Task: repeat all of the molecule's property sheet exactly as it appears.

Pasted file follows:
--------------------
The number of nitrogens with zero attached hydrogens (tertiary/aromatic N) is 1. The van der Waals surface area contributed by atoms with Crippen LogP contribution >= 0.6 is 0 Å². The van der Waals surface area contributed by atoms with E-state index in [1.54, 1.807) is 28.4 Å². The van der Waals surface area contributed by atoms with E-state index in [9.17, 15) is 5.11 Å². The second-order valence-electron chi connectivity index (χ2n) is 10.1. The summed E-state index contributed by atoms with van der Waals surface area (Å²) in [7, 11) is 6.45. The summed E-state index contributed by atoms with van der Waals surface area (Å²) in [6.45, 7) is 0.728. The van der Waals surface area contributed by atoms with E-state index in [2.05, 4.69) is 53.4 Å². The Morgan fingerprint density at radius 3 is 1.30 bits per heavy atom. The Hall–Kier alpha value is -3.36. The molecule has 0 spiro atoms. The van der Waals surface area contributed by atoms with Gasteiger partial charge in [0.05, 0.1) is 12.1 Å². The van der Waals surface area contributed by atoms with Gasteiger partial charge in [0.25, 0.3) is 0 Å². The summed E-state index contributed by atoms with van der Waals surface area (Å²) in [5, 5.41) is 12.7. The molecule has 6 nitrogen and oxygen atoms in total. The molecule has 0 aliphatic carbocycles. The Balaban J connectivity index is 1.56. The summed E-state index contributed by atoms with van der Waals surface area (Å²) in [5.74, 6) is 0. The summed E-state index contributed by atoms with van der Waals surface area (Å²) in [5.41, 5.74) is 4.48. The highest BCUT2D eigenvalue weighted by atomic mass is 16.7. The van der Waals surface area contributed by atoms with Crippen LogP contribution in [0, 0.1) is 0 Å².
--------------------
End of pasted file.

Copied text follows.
The number of nitrogens with zero attached hydrogens (tertiary/aromatic N) is 1. The van der Waals surface area contributed by atoms with Crippen LogP contribution >= 0.6 is 0 Å². The van der Waals surface area contributed by atoms with E-state index in [1.54, 1.807) is 28.4 Å². The van der Waals surface area contributed by atoms with E-state index in [9.17, 15) is 5.11 Å². The second-order valence-electron chi connectivity index (χ2n) is 10.1. The summed E-state index contributed by atoms with van der Waals surface area (Å²) in [7, 11) is 6.45. The summed E-state index contributed by atoms with van der Waals surface area (Å²) in [6.45, 7) is 0.728. The van der Waals surface area contributed by atoms with E-state index in [2.05, 4.69) is 53.4 Å². The Morgan fingerprint density at radius 3 is 1.30 bits per heavy atom. The Hall–Kier alpha value is -3.36. The molecule has 0 spiro atoms. The van der Waals surface area contributed by atoms with Gasteiger partial charge in [0.05, 0.1) is 12.1 Å². The van der Waals surface area contributed by atoms with Gasteiger partial charge in [0.25, 0.3) is 0 Å². The summed E-state index contributed by atoms with van der Waals surface area (Å²) in [5, 5.41) is 12.7. The molecule has 6 nitrogen and oxygen atoms in total. The molecule has 0 aliphatic carbocycles. The Balaban J connectivity index is 1.56. The summed E-state index contributed by atoms with van der Waals surface area (Å²) in [5.74, 6) is 0. The summed E-state index contributed by atoms with van der Waals surface area (Å²) in [5.41, 5.74) is 4.48. The highest BCUT2D eigenvalue weighted by atomic mass is 16.7. The van der Waals surface area contributed by atoms with Crippen LogP contribution in [0, 0.1) is 0 Å².